Dominic Browne 11 March 2019

Councils set for £1bn parking income

Councils set for £1bn parking income image

Latest trends suggest councils in England could be set for a £1bn parking income by the end of the decade.

Research suggests councils expect to make a record surplus of £885m from parking fees in 2018-2019, with some areas doubling charges.

Previous analysis by the RAC Foundation found the combined surplus made by English councils in 2017-18 was £867m, compared to £658m in 2013-14.

Steve Gooding, director of the RAC Foundation, said: 'Official data shows councils in England have consistently under-estimated how much surplus they will make from their parking operations and on that basis they appear collectively to be on track to hit a £1bn profit in the coming financial year.

'Parking charges are there to manage traffic, not raise revenue, with any money left over after costs ring fenced for spending on transport, including extra parking provision.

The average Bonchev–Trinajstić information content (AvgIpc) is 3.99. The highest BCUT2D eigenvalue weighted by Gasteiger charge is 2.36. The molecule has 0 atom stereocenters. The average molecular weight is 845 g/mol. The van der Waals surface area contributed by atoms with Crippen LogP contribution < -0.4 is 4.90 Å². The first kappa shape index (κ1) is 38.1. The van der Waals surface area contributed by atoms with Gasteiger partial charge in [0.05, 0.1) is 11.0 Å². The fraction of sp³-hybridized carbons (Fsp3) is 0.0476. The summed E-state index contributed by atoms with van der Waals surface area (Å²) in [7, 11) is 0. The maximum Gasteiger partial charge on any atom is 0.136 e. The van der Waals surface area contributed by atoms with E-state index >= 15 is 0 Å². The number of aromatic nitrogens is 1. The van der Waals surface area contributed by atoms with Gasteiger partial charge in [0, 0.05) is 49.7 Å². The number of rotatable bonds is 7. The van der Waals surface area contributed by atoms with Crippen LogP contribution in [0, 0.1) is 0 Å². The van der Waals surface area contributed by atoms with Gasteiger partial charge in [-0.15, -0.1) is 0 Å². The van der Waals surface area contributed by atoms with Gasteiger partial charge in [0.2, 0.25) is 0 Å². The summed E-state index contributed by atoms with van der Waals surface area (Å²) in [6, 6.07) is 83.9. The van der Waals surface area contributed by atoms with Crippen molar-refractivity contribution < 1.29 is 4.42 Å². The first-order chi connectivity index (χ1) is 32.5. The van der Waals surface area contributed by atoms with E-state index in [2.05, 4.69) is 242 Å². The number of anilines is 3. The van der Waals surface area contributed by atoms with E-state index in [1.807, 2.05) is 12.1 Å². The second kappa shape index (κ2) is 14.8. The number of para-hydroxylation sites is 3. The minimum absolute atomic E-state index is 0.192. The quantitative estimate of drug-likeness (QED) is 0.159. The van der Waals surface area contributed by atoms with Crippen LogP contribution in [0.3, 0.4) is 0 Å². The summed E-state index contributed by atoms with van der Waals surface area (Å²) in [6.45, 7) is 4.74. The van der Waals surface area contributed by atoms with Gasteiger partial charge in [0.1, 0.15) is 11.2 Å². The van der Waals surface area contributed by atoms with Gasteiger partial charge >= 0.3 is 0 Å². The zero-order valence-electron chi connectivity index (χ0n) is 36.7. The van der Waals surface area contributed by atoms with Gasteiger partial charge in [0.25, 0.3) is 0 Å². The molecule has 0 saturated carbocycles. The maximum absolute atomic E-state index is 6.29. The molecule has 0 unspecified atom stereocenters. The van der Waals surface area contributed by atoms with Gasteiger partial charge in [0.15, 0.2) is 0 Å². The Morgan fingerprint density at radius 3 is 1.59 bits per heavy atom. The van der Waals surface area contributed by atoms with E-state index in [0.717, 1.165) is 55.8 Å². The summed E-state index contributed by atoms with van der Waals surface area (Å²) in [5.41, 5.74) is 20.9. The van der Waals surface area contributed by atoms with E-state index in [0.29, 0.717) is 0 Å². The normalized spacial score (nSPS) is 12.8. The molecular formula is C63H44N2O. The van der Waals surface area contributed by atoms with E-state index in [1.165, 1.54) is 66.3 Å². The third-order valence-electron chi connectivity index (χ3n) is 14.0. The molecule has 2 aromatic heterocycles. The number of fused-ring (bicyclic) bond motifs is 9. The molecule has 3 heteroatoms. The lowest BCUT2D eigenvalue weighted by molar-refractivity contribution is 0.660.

'With sums this large in play, the question must be whether they are actually helping our town centres and high streets to thrive, or whether it feels more like motorists being targeted to help increasingly cash-strapped councils balance their books.'

Cllr Martin Tett, transport spokesman for the Local Government Association, said: ‘Councils have to strike a balance when setting parking policy, both on street and off street, to make sure that there are spaces available for residents, high streets are kept vibrant and traffic is kept moving.

‘Any income raised through on-street parking charges is spent on running parking services and any surplus is only spent on essential transport projects, such as tackling our national £9bn roads repair backlog and other transport projects that benefit high streets and local economies.’

Time for a council tax precept to fund CCTV image

Time for a council tax precept to fund CCTV

The crisis in funding for CCTV systems is not being addressed by the government or the police and is leading to the curtailment of this vital service in local authorities across the country. How can we ensure that communities that want this service continue to receive it, asks Tom Reeve.
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